Flood control may not be the hottest topic in Washington, D.C.
But to Arizonans in the path of potential destruction, the nearly $3 million that U.S. Reps. Ann Kirkpatrick and Paul Gosar helped secure in the president's budget to protect communities is big news.
The projects receiving partial funding would prevent damage to homes and farms in northern and central Arizona, as well as vulnerable rail lines, highways and even Northern Arizona University, if major rain storms or erosion from a forest fire caused rivers to overflow in what planners refer to as a 100-year flood.
Kirkpatrick, a Democrat, and Gosar, a Republican — one-time campaign rivals turned allies on rural issues — urged the administration to fund projects in Flagstaff and near Casa Grande. Both are in Kirkpatrick's far-flung district, where Gosar used to serve before he switched to a neighboring seat. Kirkpatrick also advocated for a third project in her district in Winslow.
"We've seen some devastating floods in our community," said Maricopa Vice Mayor Edward Farrell, whose family has lived in the area for four generations. "In 1983, my senior year of high school, (the Lower Santa Cruz River) came through and flooded our whole community four feet deep. ... That night we were rescuing people off the roofs of their houses. ... We were out of school for two weeks, cleaning all the silt out of the classrooms and the books."
Farrell said Gosar and Kirkpatrick have been "true champions" on flood-control issues.
"They both have been out here, and they've taken tours personally to try to understand," he said. "That goes a long way."
Kirkpatrick is sure to tout the projects this year as she campaigns in a tough race for a third term.
Bringing home the bacon for local projects often helps to win over voters in her rural, swing district.
Here's a look at the plans:
• Flagstaff: Rio de Flag runs through the city. If it overflowed, the river could inundate up to half of Flagstaff's population, including the NAU campus, Route 66 and a rail line, causing tens of millions of dollars in damage, according to a study by the Army Corps of Engineers.
A major flood-control project, estimated to need an additional $50 million, is under way. The president's 2015 budget would provide $1.6 million to fix a retention basin, about half the amount Gosar and Kirkpatrick asked for in a letter last month to the Corps.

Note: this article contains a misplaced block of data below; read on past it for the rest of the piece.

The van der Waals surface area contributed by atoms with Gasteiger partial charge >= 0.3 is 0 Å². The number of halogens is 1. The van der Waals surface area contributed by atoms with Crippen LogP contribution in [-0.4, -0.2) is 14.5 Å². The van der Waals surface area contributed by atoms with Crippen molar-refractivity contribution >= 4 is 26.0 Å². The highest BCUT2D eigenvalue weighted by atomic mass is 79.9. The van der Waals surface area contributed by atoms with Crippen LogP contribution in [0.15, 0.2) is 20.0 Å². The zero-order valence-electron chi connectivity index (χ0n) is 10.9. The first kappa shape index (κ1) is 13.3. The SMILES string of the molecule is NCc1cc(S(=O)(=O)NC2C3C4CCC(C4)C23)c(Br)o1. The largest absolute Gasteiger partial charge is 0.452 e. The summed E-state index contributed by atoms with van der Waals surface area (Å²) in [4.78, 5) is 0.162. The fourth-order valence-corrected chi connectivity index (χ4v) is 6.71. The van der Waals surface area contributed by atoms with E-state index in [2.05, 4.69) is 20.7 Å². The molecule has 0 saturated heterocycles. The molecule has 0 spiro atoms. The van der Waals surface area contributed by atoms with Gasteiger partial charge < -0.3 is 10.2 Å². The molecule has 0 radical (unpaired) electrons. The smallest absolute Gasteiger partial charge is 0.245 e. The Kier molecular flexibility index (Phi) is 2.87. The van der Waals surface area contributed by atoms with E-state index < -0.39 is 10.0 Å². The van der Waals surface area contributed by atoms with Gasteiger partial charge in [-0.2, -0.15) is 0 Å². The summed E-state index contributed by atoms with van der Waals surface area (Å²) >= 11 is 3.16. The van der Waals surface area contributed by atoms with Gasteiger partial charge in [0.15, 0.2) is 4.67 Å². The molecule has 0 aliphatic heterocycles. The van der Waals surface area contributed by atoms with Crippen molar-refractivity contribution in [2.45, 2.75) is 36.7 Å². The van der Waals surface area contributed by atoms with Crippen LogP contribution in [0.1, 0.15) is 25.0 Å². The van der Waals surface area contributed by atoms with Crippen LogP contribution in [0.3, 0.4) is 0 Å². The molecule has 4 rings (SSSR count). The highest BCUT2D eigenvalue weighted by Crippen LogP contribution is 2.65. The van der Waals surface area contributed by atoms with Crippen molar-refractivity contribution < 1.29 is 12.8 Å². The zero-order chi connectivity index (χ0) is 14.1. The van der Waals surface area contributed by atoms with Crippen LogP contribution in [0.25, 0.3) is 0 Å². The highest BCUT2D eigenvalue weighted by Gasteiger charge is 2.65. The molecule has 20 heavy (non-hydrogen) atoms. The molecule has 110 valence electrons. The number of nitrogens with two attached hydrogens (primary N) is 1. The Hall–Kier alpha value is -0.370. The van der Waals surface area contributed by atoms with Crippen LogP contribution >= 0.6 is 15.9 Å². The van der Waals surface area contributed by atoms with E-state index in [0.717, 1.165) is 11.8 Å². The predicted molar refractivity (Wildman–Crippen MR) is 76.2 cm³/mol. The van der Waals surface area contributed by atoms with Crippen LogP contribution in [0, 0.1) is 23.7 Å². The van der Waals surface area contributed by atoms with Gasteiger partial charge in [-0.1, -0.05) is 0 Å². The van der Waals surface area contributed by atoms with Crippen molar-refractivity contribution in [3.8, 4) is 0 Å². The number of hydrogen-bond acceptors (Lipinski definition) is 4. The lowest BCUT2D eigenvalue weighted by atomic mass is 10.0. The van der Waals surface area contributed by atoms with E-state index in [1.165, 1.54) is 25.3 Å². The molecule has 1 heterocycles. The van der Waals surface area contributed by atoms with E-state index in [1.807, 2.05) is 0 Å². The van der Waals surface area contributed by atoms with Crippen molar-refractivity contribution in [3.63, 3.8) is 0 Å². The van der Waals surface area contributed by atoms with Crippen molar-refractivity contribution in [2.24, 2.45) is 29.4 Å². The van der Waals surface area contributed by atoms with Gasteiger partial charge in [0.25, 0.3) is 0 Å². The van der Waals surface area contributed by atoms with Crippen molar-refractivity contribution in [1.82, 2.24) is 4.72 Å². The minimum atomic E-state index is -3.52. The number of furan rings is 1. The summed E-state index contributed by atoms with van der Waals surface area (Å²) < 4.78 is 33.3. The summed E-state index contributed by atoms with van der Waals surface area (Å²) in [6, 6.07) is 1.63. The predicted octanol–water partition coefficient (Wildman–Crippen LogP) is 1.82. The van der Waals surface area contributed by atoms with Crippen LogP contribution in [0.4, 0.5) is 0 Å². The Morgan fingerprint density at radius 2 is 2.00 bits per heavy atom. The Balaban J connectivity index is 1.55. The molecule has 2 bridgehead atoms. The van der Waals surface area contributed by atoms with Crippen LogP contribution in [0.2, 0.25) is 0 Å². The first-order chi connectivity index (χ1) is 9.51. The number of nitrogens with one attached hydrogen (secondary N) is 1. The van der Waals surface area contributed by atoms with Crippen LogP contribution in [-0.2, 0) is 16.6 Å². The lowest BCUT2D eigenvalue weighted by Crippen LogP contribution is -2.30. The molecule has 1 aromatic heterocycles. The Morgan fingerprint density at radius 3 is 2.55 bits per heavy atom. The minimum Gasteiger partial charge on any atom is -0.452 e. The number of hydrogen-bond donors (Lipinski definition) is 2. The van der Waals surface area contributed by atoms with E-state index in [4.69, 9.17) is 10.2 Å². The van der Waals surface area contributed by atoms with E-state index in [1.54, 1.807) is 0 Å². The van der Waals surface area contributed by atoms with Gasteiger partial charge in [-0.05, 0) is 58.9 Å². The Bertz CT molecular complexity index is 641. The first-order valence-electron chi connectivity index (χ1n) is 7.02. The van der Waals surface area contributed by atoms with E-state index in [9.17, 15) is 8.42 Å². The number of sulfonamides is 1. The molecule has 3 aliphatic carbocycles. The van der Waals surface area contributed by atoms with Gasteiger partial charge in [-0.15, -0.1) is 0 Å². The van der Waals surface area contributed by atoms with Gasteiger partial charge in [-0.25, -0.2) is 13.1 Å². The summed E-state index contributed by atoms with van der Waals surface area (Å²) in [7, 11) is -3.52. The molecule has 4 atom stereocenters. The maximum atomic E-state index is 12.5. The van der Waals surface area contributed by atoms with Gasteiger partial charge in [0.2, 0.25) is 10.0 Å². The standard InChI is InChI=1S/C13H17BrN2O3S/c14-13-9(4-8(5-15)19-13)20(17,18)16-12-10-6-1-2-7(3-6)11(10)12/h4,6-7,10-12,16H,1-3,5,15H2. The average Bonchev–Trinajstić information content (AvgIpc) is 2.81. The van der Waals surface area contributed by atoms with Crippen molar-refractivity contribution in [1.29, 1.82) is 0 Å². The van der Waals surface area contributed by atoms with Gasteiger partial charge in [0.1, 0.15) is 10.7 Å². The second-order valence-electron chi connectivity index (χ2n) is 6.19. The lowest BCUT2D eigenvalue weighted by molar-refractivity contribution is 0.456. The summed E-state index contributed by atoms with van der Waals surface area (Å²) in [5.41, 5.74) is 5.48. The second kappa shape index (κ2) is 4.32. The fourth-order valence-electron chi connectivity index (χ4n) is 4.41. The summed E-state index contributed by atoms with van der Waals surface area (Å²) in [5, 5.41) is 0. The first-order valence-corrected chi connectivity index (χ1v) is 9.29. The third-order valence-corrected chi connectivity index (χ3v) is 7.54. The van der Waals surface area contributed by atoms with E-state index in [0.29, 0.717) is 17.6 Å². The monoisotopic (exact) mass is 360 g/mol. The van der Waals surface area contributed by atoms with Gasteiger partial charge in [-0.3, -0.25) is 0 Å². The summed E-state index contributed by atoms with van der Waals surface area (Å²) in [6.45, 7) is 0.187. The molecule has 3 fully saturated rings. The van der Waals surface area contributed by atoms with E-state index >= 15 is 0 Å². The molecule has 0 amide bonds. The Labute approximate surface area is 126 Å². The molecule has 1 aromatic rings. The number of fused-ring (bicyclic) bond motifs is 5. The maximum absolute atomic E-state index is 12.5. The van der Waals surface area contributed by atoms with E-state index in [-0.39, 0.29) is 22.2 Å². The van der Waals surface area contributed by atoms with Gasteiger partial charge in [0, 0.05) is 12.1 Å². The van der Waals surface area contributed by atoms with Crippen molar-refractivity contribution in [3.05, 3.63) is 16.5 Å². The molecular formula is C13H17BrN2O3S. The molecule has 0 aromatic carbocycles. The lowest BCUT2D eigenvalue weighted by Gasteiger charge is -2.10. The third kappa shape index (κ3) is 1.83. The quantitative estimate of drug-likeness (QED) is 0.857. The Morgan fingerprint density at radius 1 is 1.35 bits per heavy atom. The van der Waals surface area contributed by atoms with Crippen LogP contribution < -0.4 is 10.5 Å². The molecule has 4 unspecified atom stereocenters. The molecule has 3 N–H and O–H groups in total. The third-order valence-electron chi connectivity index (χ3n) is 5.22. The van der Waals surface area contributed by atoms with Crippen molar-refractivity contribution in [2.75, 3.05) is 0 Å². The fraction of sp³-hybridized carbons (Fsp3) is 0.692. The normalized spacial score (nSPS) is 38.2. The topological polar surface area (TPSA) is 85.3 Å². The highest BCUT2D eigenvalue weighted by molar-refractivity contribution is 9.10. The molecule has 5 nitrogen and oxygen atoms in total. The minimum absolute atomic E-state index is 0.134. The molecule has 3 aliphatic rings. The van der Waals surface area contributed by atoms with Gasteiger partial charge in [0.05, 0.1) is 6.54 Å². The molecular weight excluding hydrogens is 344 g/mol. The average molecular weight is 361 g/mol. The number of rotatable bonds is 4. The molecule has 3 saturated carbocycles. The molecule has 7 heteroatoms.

Local leaders, including Flagstaff Mayor Jerry Nabours, praised the representatives for continuing to push for money despite budget austerity in Washington.
"Congresswoman Kirkpatrick has relentlessly pursued funding for the Rio de Flag ... without her support, this project may not have received funding," Nabours said in a written statement. "We are thankful that Congressman Gosar's continued efforts have once again yielded funding for this important project. He understands that investment in this project could yield almost a billion dollars in economic development, eliminate the flood plain and save residents costly flood insurance premiums."
• Central Arizona: The Lower Santa Cruz River on the surface appears dry in many places. But an unusually large monsoon storm could produce a deluge that crests its banks and flows into newly built neighborhoods in cities such as Maricopa and Casa Grande and on three American Indian reservations. A flood in 1983 put schools and farms in Maricopa underwater for days, and some farmland remains unusable, its topsoil buried in river silt.
Since that time, development has exploded, leaving more homes in danger.
For the first time, the president's budget would add the Santa Cruz watershed to the list of official Army Corps of Engineers projects. It would also provide $300,000 for two phases of a study, the first steps in the project. Kirkpatrick wrote directly to the president to ask for his support for the project, noting that the congressional earmark ban keeps lawmakers from including such funding in the budget on their own.
Mark Killian, chairman of the Lower Santa Cruz River Alliance, said Gosar and Kirkpatrick moved the project forward, after years of work by stakeholders to make it a Corps priority.
"The Lower Santa Cruz River has a history of disastrous flooding during major storms," Killian said in a written statement. "This allocation will help protect farms, housing, communities, businesses and infrastructure across our region."
• Winslow: The Little Colorado River runs in northern Arizona, not far from Navajo and Hopi homes and businesses near Winslow, as well as key commercial shipping routes by rail and on Interstate 40.
The population that would be affected by a flood is smaller than in other places.
But Kirkpatrick argued to the Corps in a letter in December that the loss of a home is devastating to a homeowner in any location. And she noted that some of the tribal homeowners were relocated to the floodplain almost 40 years ago by the federal government itself.
The president's budget would set aside $750,000 to study a levee. While funding for Rio de Flag and Lower Santa Cruz is finalized, the Little Colorado portion must be approved by Congress during the budget process. However, the project is unlikely to face opposition.
Jesse Thompson, chairman of the Navajo County Board of Supervisors, said in a written statement that the project would be "critical" to protecting the lives and property of businesses and residents in Winslow.